While doing some research recently, I came across some articles in the Dawson Daily News for September 24 1909. They were a call for the erection of a statue in honour of Leroy Napoleon “Jack” McQuesten, who had just died in San Francisco on September 2.
The proposal to commemorate McQuesten with a statue never came to anything. Nearly a century later, on August 11, 2007, however, a brass plaque recognizing his historical contribution to the Yukon was unveiled on the Dawson City dike, near the foot of Harper Street. Ed and Star Jones, and many members of the McQuesten family and the Yukon Order of Pioneers were in attendance. He is also remembered by many place names scattered across the Yukon.
Jack McQuesten was probably born in New Hampshire, July 9, 1836. At the age of 35 he first entered the Yukon by the back door. He followed the gold rushes into northern British Columbia, and from there he and a small number of others followed the rivers to the Mackenzie in the Northwest Territories. Farther down the Mackenzie, he and his party crossed the divide into present-day Yukon and travelled down the Porcupine until they reached Fort Yukon at its mouth in August 1873.
McQuesten later described in his memoir the hardship and deprivation they experienced during this journey. When they arrived at Fort Yukon, they obtained the first flour they had seen in 18 months. They built a cabin that winter, and lacking glass, they cut out blocks of ice weekly as substitute panes. Now that is cold living!
The following year, McQuesten, now working for the Alaska Commercial Company, established Fort Reliance, just a few miles below the mouth of the Klondike River. Despite its proximity to the Klondike, it was another 22 years before gold was discovered on one of its tributaries.
At Fort Reliance, over the next 11 years, he traded for furs, and occasionally prospected for gold. The first party of prospectors that wintered over at Fort Reliance did so the winter of 1882. This group, which included Joe Ladue (who eventually founded Dawson City), dug for gold with McQuesten in the Sixtymile region before winter set in.
McQuesten formed a partnership with Arthur Harper, who also arrived in the Yukon basin in 1873 over the same route. They couldn’t make a living prospecting, so they resorted to trading and going on prospecting trips whenever they could find the opportunity. They allied themselves with a third man, Al Mayo, and the trio became the mainstays of commercial trade in the upper Yukon for the next decade.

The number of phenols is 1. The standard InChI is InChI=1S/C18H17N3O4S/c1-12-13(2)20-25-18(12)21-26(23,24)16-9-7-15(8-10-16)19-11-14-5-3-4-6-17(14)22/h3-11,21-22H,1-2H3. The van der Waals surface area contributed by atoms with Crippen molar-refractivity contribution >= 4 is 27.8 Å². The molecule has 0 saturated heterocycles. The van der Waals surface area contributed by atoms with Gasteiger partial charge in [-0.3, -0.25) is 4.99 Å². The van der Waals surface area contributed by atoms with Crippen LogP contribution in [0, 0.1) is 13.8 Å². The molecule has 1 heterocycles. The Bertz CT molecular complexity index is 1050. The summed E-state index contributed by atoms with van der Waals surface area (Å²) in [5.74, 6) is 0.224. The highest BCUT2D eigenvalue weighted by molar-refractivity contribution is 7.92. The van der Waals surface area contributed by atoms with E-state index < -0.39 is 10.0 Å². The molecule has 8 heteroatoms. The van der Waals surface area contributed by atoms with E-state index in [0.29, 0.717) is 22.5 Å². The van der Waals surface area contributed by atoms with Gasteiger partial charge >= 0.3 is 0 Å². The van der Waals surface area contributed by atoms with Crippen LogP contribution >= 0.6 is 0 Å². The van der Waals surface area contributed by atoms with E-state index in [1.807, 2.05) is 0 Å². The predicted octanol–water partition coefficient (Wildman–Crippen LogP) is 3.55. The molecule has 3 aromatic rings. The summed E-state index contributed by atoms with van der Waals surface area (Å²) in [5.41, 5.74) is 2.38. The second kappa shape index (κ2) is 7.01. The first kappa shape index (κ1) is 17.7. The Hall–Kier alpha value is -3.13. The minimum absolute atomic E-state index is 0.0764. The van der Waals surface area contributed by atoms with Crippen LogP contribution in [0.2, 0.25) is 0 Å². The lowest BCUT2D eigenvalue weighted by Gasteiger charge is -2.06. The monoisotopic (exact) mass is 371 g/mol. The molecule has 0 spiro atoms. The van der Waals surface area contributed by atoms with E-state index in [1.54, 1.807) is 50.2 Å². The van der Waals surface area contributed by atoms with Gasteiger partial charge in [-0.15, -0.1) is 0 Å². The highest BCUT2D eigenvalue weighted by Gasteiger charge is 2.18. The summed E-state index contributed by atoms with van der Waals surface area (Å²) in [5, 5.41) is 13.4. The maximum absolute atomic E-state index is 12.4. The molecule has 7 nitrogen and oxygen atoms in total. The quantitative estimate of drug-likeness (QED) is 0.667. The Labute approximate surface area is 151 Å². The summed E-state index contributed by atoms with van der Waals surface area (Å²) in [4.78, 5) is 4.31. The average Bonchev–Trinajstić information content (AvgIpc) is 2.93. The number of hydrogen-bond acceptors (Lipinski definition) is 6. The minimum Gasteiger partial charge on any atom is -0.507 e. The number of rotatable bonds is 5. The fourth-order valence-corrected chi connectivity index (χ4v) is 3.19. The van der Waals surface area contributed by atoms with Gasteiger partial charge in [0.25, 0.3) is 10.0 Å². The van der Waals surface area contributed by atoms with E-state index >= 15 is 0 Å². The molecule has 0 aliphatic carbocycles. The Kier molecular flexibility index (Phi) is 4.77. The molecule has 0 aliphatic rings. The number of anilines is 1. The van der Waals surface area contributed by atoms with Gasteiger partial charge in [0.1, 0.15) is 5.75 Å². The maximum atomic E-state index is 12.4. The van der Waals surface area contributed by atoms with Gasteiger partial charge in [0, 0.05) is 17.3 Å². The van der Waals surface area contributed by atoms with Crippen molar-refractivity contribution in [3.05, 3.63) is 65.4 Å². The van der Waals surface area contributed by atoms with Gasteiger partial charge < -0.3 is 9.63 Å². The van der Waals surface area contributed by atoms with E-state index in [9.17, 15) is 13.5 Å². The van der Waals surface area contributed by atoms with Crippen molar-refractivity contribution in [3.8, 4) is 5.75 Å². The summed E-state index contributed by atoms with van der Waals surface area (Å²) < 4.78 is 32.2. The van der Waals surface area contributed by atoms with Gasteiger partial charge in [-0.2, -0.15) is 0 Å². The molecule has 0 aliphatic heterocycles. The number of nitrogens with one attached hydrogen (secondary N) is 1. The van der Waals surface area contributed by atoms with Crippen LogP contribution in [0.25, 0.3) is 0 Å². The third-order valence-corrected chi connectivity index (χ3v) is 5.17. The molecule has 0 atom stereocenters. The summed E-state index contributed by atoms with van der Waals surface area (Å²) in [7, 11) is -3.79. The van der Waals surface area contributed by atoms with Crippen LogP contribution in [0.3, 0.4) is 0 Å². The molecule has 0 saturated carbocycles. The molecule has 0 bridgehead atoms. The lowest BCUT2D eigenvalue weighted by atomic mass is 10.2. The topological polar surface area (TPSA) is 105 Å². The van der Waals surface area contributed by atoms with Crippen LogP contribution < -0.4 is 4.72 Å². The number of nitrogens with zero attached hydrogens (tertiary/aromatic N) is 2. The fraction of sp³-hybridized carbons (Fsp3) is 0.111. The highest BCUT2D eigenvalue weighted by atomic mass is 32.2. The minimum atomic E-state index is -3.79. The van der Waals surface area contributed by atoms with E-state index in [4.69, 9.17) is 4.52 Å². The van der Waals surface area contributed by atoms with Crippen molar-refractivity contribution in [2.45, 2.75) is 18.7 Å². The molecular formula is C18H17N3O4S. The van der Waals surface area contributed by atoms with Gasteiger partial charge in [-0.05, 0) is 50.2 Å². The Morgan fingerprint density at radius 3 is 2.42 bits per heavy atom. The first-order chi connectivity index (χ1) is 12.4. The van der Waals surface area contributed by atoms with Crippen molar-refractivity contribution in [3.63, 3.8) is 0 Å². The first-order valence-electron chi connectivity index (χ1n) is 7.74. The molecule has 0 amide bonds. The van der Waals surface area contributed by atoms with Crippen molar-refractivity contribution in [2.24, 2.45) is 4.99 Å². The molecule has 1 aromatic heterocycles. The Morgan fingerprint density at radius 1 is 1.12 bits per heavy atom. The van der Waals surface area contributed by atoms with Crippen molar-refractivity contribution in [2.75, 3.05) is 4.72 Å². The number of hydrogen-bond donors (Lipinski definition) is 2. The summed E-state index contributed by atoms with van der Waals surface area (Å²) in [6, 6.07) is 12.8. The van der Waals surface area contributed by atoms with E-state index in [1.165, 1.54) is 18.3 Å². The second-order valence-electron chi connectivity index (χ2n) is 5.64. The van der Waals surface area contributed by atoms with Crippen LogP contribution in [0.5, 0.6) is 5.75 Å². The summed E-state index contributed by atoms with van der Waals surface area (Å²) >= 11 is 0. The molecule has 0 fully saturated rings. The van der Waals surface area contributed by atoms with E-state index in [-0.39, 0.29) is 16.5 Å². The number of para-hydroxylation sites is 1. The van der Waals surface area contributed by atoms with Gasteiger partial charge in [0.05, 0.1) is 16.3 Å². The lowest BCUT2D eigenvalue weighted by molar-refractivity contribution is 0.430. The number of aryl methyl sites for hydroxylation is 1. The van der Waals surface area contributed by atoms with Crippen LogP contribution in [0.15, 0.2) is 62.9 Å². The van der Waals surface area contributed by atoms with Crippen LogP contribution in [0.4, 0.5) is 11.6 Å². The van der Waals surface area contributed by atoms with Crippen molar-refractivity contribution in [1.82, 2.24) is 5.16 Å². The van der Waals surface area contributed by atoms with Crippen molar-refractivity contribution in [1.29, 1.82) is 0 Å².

When prospectors started coming in to the Yukon, the traders zeroed in on supplying their needs as their main line of business. It paid off when gold was subsequently found in the Stewart River, Fortymile, Sixtymile and Birch Creek regions, and the traders followed the miners to these places. Harper and McQuesten opened a trading post at the new mining town of Forty Mile in 1887.
The traders were both influential and essential to the development of Yukon mining in the early days. Everyone came to the trading post for supplies, so the posts became the obvious place to exchange information about the latest finds. McQuesten constantly wrote letters and sent them Outside, optimistically proclaiming the potential for mineral discovery in the Yukon basin. It was McQuesten and the other traders who supplied the miners and encouraged them to continue prospecting for the big find.
During this period, McQuesten became known for his generous practice of grubstaking the miners, and carrying over their indebtedness until they eventually found enough gold to clear their accounts. By comparison, the North American Transportation and Trading Company, a competing trading firm that arrived in Fortymile in 1893, remained unpopular with the miners because they offered lower prices, but demanded prompt payment.
Many prospectors owed so much to the traders that they were trapped in the country until they could pay off their debt. In one instance, a miner came to Jack to square up his outstanding account balance. He owed $700 dollars but only had five. McQuesten offered to carry over the balance to the following year. The fellow then complained that he hadn’t had his spree yet. So McQuesten told him to go have his spree, which the man did, leaving Jack to carry forward the entire amount to the following year, plus $500 for another year’s grubstake.
On December 1st, 1894, 69 of the residents of the town of Forty Mile met to form the Yukon Order of Pioneers. Membership was restricted to those who had been in the Yukon valley before 1888. Their motto became “do as you would be done by.” Jack McQuesten was elected as the first president of the fraternity.
When gold was discovered in the Klondike, Jack McQuesten was able to cash in all of the unpaid debts, and left the North a wealthy man. Around 1878, he married a native woman who became known as Kate, and together, they raised 11 children. After the Klondike, he moved to San Francisco, bought a mansion overlooking San Francisco Bay, and ensured that his children got a good education. McQuesten was 73 when he died; his wife remained in their home and died nine years later.
The miners remembered him for his generosity and because his grubstake policy allowed for many of them to continue their quest for gold year after year until the big strike was made. For this and many other reasons, they bestowed on him the title of “Father of the Yukon.”
Michael Gates is a Yukon historian and sometimes adventurer based in Whitehorse. His book, History Hunting in the Yukon, is now available.
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